Conclusion: The Leica T, like many Leica products, can be a mixed bag. It raises expectations about unprecedented quality with its shiny metal body and high retail price, but quickly disappoints when it comes to the most basic functions such as the lack of an exposure lock button or the slow and unreliable autofocus.
Pros: Beautiful aluminum body, Clever battery locking mechanism, Large touchscreen display, High-quality optics, Very good image quality
Cons: No tiltable display, Unorthodox menu system, Slow and unreliable autofocus, Wi-Fi connections not stable, No exposure lock button
Excerpt: (Typ 701) This year marks Leica's 100th birthday as a camera maker and, to celebrate, the venerable German manufacturer has launched an all-new camera system. Perhaps unexpectedly, though, Leica hasn't taken the obvious route and embraced the current fashion for 'retro' design with an interchangeable-lens version of its X Vario APS-C compact.
Conclusion: It's hard to find a direct competitor for the Leica T. As it has an APS-C sized sensor, its natural competitors would be found amongst Fuji, Samsung and Sony. With its lack of buttons and direct control dials, or a built-in viewfinder, it would seemingly go against mid- or lower-range cameras from those manufacturers – the price would suggest otherwise, but it's important to remember that you'll be paying a premium for the Leica brand.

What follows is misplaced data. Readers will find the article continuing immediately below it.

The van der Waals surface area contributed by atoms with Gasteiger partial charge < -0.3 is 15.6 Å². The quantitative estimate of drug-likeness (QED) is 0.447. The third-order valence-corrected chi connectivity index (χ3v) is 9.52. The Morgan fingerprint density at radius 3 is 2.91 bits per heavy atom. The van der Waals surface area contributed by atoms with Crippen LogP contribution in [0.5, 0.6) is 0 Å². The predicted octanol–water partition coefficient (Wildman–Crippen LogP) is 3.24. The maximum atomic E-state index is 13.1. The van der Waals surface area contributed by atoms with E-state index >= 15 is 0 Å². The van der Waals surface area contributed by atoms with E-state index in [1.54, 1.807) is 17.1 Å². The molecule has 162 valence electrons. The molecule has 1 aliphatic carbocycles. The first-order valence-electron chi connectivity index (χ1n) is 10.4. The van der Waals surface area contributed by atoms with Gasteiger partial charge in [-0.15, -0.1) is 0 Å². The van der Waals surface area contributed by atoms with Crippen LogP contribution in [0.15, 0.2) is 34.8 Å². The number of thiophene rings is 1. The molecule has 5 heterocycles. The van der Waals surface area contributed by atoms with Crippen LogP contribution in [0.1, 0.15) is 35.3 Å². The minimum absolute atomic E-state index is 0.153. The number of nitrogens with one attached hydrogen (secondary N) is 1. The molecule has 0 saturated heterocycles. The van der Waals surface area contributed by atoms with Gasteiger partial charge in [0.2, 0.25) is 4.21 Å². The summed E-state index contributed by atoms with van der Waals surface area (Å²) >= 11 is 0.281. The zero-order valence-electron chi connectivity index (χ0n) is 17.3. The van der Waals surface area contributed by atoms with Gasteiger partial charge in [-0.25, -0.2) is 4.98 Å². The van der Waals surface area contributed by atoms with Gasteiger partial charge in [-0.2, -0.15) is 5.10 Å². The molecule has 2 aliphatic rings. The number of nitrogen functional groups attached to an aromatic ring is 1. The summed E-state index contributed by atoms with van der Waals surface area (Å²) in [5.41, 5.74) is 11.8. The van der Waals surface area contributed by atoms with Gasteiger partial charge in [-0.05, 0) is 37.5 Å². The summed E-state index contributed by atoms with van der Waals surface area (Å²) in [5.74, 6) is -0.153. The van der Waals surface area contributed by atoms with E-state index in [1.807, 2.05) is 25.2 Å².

Pros: High quality build, Simple control, Leica reputation
Cons: High price, Limited number of lenses currently available
Summary: Leica cameras are some of those interesting luxury products that also serve as daily workhorses to professionals in various fields. Think of Porsche and Mercedes, prized both for sheer gorgeousness and as patrol cars for the German Autobahn police; Omega and Rolex watches, used by yachtsmen and, in the day, astronauts; and Apple computers, of course, impeccable in design and manufacture, but also toiling round the clock for a huge range of professionals.
One of the most stylish, well designed cameras you will ever meet
Good Gear Guide.au
1 August 2014
Summary: Leica's focus on creating a minimalist unit with a dominant touchscreen interface challenges us to re-think the way we interact with a camera's settings. For the most part, it works. You get used to this idea of on-screen control, and that's because the touch interface isn't an afterthought but a main feature.
Pros: Style, Build quality, Picture quality
Cons: Expensive camera, Expensive lenses and accessories, Wi-Fi didn't work for us